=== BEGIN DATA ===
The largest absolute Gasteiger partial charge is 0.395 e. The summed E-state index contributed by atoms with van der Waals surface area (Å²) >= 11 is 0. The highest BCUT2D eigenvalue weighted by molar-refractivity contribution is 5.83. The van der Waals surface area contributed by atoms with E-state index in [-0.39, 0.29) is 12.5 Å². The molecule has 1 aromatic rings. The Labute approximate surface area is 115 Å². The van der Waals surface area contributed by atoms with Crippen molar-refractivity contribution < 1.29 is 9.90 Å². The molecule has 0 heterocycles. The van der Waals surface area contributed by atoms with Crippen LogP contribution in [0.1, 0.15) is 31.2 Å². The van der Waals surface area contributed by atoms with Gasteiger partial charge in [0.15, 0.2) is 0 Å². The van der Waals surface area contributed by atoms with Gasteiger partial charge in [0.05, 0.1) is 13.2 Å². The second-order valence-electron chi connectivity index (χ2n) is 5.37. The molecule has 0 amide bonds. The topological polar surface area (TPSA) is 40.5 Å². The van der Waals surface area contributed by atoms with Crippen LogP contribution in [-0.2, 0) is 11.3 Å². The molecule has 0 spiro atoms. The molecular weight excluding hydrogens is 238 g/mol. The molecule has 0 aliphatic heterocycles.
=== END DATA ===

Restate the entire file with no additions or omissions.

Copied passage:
The largest absolute Gasteiger partial charge is 0.395 e. The summed E-state index contributed by atoms with van der Waals surface area (Å²) >= 11 is 0. The highest BCUT2D eigenvalue weighted by molar-refractivity contribution is 5.83. The van der Waals surface area contributed by atoms with E-state index in [-0.39, 0.29) is 12.5 Å². The molecule has 1 aromatic rings. The Labute approximate surface area is 115 Å². The van der Waals surface area contributed by atoms with Crippen molar-refractivity contribution < 1.29 is 9.90 Å². The molecule has 0 heterocycles. The van der Waals surface area contributed by atoms with Crippen LogP contribution in [0.1, 0.15) is 31.2 Å². The van der Waals surface area contributed by atoms with Gasteiger partial charge in [0.15, 0.2) is 0 Å². The van der Waals surface area contributed by atoms with Gasteiger partial charge in [0.05, 0.1) is 13.2 Å². The second-order valence-electron chi connectivity index (χ2n) is 5.37. The molecule has 0 amide bonds. The topological polar surface area (TPSA) is 40.5 Å². The van der Waals surface area contributed by atoms with Crippen LogP contribution in [-0.2, 0) is 11.3 Å². The molecule has 0 spiro atoms. The molecular weight excluding hydrogens is 238 g/mol. The molecule has 0 aliphatic heterocycles.